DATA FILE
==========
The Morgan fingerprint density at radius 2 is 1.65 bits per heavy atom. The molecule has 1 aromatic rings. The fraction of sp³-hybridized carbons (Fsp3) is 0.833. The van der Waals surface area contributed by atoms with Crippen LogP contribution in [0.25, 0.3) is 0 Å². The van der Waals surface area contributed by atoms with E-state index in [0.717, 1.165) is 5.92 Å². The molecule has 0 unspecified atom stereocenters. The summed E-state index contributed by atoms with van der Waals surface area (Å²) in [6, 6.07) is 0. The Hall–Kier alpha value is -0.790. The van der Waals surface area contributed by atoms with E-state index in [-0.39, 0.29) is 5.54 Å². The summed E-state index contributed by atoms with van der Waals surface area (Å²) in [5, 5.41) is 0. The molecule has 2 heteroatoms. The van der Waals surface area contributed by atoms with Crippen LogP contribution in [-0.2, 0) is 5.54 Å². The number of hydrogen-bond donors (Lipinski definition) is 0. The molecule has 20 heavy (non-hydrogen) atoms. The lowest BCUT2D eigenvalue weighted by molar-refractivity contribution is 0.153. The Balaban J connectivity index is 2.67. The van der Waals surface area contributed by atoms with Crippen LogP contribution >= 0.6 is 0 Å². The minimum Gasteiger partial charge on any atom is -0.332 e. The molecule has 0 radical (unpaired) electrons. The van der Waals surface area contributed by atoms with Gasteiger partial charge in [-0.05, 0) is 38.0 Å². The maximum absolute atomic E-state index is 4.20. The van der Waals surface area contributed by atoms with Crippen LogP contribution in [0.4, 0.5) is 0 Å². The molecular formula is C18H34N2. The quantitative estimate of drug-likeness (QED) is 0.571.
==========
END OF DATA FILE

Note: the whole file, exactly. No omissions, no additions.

The Morgan fingerprint density at radius 2 is 1.65 bits per heavy atom. The molecule has 1 aromatic rings. The fraction of sp³-hybridized carbons (Fsp3) is 0.833. The van der Waals surface area contributed by atoms with Crippen LogP contribution in [0.25, 0.3) is 0 Å². The van der Waals surface area contributed by atoms with E-state index in [0.717, 1.165) is 5.92 Å². The molecule has 0 unspecified atom stereocenters. The summed E-state index contributed by atoms with van der Waals surface area (Å²) in [6, 6.07) is 0. The Hall–Kier alpha value is -0.790. The van der Waals surface area contributed by atoms with E-state index in [-0.39, 0.29) is 5.54 Å². The summed E-state index contributed by atoms with van der Waals surface area (Å²) in [5, 5.41) is 0. The molecule has 2 heteroatoms. The van der Waals surface area contributed by atoms with Crippen LogP contribution in [-0.2, 0) is 5.54 Å². The number of hydrogen-bond donors (Lipinski definition) is 0. The molecule has 20 heavy (non-hydrogen) atoms. The lowest BCUT2D eigenvalue weighted by molar-refractivity contribution is 0.153. The Balaban J connectivity index is 2.67. The van der Waals surface area contributed by atoms with Crippen LogP contribution >= 0.6 is 0 Å². The minimum Gasteiger partial charge on any atom is -0.332 e. The molecule has 0 radical (unpaired) electrons. The van der Waals surface area contributed by atoms with Gasteiger partial charge in [-0.05, 0) is 38.0 Å². The maximum absolute atomic E-state index is 4.20. The van der Waals surface area contributed by atoms with Crippen LogP contribution in [0.4, 0.5) is 0 Å². The molecular formula is C18H34N2. The quantitative estimate of drug-likeness (QED) is 0.571.